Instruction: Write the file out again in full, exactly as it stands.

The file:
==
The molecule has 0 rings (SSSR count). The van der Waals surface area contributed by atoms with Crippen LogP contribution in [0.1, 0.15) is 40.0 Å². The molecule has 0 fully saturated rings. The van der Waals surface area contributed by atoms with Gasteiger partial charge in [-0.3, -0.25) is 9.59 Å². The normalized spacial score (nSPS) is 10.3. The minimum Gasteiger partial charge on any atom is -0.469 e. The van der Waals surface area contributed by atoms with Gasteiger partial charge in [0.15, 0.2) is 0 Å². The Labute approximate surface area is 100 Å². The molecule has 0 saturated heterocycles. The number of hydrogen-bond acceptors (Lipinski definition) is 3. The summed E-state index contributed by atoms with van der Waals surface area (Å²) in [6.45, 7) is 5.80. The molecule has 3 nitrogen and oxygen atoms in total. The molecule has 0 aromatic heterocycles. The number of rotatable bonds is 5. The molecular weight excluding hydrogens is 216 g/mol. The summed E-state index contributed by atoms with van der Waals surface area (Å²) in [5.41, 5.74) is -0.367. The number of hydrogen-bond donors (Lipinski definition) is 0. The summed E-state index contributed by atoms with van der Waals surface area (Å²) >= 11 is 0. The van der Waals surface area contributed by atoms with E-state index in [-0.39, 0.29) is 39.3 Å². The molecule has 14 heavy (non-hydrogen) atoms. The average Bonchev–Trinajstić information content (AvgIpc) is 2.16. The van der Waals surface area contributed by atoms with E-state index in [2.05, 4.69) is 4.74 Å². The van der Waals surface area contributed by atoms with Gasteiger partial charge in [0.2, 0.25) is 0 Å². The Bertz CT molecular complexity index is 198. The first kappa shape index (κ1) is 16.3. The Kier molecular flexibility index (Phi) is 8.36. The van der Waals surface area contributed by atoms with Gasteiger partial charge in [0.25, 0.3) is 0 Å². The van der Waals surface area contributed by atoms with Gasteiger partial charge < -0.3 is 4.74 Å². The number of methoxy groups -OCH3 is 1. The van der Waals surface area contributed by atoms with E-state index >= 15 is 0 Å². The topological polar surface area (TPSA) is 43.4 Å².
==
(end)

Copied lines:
The molecule has 0 rings (SSSR count). The van der Waals surface area contributed by atoms with Crippen LogP contribution in [0.1, 0.15) is 40.0 Å². The molecule has 0 fully saturated rings. The van der Waals surface area contributed by atoms with Gasteiger partial charge in [-0.3, -0.25) is 9.59 Å². The normalized spacial score (nSPS) is 10.3. The minimum Gasteiger partial charge on any atom is -0.469 e. The van der Waals surface area contributed by atoms with Gasteiger partial charge in [0.15, 0.2) is 0 Å². The Labute approximate surface area is 100 Å². The molecule has 0 saturated heterocycles. The number of hydrogen-bond acceptors (Lipinski definition) is 3. The summed E-state index contributed by atoms with van der Waals surface area (Å²) in [6.45, 7) is 5.80. The molecule has 3 nitrogen and oxygen atoms in total. The molecule has 0 aromatic heterocycles. The number of rotatable bonds is 5. The molecular weight excluding hydrogens is 216 g/mol. The summed E-state index contributed by atoms with van der Waals surface area (Å²) in [5.41, 5.74) is -0.367. The number of hydrogen-bond donors (Lipinski definition) is 0. The summed E-state index contributed by atoms with van der Waals surface area (Å²) >= 11 is 0. The van der Waals surface area contributed by atoms with E-state index in [-0.39, 0.29) is 39.3 Å². The molecule has 14 heavy (non-hydrogen) atoms. The average Bonchev–Trinajstić information content (AvgIpc) is 2.16. The van der Waals surface area contributed by atoms with E-state index in [2.05, 4.69) is 4.74 Å². The van der Waals surface area contributed by atoms with Gasteiger partial charge in [0.2, 0.25) is 0 Å². The Bertz CT molecular complexity index is 198. The first kappa shape index (κ1) is 16.3. The Kier molecular flexibility index (Phi) is 8.36. The van der Waals surface area contributed by atoms with Gasteiger partial charge in [0.25, 0.3) is 0 Å². The van der Waals surface area contributed by atoms with Gasteiger partial charge < -0.3 is 4.74 Å². The number of methoxy groups -OCH3 is 1. The van der Waals surface area contributed by atoms with E-state index >= 15 is 0 Å². The topological polar surface area (TPSA) is 43.4 Å².